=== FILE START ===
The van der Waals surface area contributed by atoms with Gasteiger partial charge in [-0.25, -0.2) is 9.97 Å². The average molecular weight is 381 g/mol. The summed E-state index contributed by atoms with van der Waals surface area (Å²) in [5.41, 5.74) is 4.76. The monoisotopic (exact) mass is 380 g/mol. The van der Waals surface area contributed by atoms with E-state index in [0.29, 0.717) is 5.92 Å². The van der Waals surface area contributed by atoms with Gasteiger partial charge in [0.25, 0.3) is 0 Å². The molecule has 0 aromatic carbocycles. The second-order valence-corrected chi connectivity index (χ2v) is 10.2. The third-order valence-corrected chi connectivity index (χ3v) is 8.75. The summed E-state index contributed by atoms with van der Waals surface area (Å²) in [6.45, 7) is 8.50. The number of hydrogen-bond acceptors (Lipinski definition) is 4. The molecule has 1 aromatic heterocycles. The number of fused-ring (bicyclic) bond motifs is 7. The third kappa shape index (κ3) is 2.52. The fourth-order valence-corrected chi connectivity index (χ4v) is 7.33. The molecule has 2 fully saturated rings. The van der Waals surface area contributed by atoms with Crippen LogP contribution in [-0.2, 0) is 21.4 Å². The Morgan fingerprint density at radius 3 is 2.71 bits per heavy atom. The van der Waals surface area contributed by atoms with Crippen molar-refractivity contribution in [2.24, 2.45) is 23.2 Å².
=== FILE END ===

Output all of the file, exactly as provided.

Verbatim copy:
The van der Waals surface area contributed by atoms with Gasteiger partial charge in [-0.25, -0.2) is 9.97 Å². The average molecular weight is 381 g/mol. The summed E-state index contributed by atoms with van der Waals surface area (Å²) in [5.41, 5.74) is 4.76. The monoisotopic (exact) mass is 380 g/mol. The van der Waals surface area contributed by atoms with E-state index in [0.29, 0.717) is 5.92 Å². The van der Waals surface area contributed by atoms with Gasteiger partial charge in [0.25, 0.3) is 0 Å². The molecule has 0 aromatic carbocycles. The second-order valence-corrected chi connectivity index (χ2v) is 10.2. The third-order valence-corrected chi connectivity index (χ3v) is 8.75. The summed E-state index contributed by atoms with van der Waals surface area (Å²) in [6.45, 7) is 8.50. The number of hydrogen-bond acceptors (Lipinski definition) is 4. The molecule has 1 aromatic heterocycles. The number of fused-ring (bicyclic) bond motifs is 7. The third kappa shape index (κ3) is 2.52. The fourth-order valence-corrected chi connectivity index (χ4v) is 7.33. The molecule has 2 fully saturated rings. The van der Waals surface area contributed by atoms with Crippen LogP contribution in [-0.2, 0) is 21.4 Å². The Morgan fingerprint density at radius 3 is 2.71 bits per heavy atom. The van der Waals surface area contributed by atoms with Crippen molar-refractivity contribution in [2.24, 2.45) is 23.2 Å².